I'd been waffling on the service for a while because of the price.  It starts out at $35 a month for one garment at a time (shipping both ways included in that price), but I realized that I probably wasted that much trying to find things that I like, that fit me well, that are work appropriate, and that last more than a few washes (which is my current issue with Old Navy right now).  I figured that the first month free was a good way to try it out, so here's my first item....an Asos Curve tailored skater skirt with a belt.

Black + black + black
Photo description: the author seated on a bench taking a self-photo in an accessible dressing room with a black tshirt, black flared skirt, brown belt, black leggings, and black boots. She is holding one of the grab bars with her right hand, and the left is holding a cellphone to take the photo.

Thanks to measurements that one of my conference roommates took in November for my wedding garb, I had a better idea of what size would work for me. This skirt was great, although I've never worn a high-waisted garment like this before so I was constantly fussing with the skirt waist (it was a little loose, so that didn't help).  I felt cute, looked professional enough for my office (with a cardigan over the shirt), and the whole experience made it so I have a better idea of how Asos Curve's size chart runs (a little big, but worked well on my pear shaped body with my 10-11 inch difference between my waist & hips).

This skirt was great for the office on a day where I was using my crutch to get around.  Since my wheelchair doesn't have clothing guards, this skirt won't work for a wheeling day (I'm sitting in the photo above to show how poofy the skirt is since I was walking and not wheeling that evening).  There are a lot of skirts and dresses that like to get tangled in crutches and canes, so I'm really happy with this style overall.

I wore the skirt once then popped it in the pre-paid, pre-addressed bag so I could get the next item in my queue (they call it the closet).  They dry clean every item in between customers!  Pretty slick deal.

There are a few things I find a little annoying about the service though.  You have to have six items in your closet for them to ship an item, and you don't get to pick what ships.  I was actually hoping that this red leopard print dress from Asos Curve was going to ship first, but alas.  The second complaint I have is that they don't have pants.  I'm guessing that this is because pants can wear out faster depending on body shape (like chub rub for those of us with pear or hourglass shapes, or with large thighs).  The last one I have is that some of the items are much more "trendy" than I would normally wear, so I had trouble finding enough items that I wanted to try right off the bat....although since I only have one item out at a time, I decided to put different colors of the same item in my closet to try to increase my chances of getting a style I wanted, even if the color wasn't my favorite.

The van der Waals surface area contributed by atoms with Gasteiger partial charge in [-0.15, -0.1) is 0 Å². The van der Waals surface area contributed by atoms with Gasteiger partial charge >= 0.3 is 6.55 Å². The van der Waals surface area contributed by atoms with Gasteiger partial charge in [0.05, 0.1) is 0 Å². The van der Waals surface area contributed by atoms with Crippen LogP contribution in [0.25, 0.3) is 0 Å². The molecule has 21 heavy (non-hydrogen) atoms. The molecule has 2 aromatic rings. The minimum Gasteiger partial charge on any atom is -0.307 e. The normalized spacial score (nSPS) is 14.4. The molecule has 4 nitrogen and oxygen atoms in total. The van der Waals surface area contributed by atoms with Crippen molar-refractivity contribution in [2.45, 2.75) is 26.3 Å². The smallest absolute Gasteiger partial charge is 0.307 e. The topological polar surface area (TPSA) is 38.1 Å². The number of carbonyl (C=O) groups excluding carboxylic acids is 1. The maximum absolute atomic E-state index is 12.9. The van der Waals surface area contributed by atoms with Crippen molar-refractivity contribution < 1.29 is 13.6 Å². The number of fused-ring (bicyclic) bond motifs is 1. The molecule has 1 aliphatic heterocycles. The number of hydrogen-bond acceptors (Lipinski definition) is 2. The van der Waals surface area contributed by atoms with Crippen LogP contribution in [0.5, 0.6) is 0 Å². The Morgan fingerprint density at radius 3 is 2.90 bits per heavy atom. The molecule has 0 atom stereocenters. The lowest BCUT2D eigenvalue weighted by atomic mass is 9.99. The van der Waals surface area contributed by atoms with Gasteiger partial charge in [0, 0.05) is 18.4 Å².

I just received my second item today to try out, this red polka dotted dress from Cherry Velvet.  I'm not in love with the pattern, but I snagged it to try the cut of the dress.  I'll post another OTOD (outfit of the day) to tell you all how it went!

Saturday, January 4, 2014

Cyborg Dance Projekt: Whiskey Tango....

Because of a combination of the holidays plus my wedding, I haven't danced much in the past month.  Sure I've done some really low-key drilling (less than ten minutes at a shot), but nothing that really keeps my muscles where they need to be.

Snipped snapshot
This became really clear when I went to an ATS class at a new studio in a nearby town.  For some reason, I decided that I didn't want to use my crutch to walk from my car to the studio (I also didn't know that there was a flight of stairs).  That probably didn't help my spine at all in hindsight, but alas, hindsight is twenty-twenty.

Photo description: A snipped snapshot of the author with auburn hair pulled back, rimless glasses, red cheeks, black sleeved shrug, black tank top, and a burgundy skirt with hands on hips.

I didn't think I was doing too badly today (hence no crutch) until I started to do a taxim (the first move in this video).  Then a slow bodywave (about six minutes in on this video).  Stabbing pain with a stuck feeling on both of them.  I wouldn't say that my spine eased up at all during the class, but I pushed through by trying to keep the movement small and cheating where necessary.

After the class, a couple dancers I know from a workshop earlier this fall came up to me and assumed I was doing So Much Better because I wasn't using a crutch. Being honest to a fault, I told them that I'm not doing better than when they saw me last, but that I just choose to prioritize dancing above everything else and that I use the crutch the rest of the time.  I was trying to be nice about it because their comments were meant to be nice....but it hurts sometimes.  I'm not one of the lucky ones that Gets Better.  I admit that I am better than I was a year ago (surgery was 1/16/13), but I'm pretty much stuck at my 4-5 month post-op point.

I'm just doing the best I can with what I have....and that's all I can do.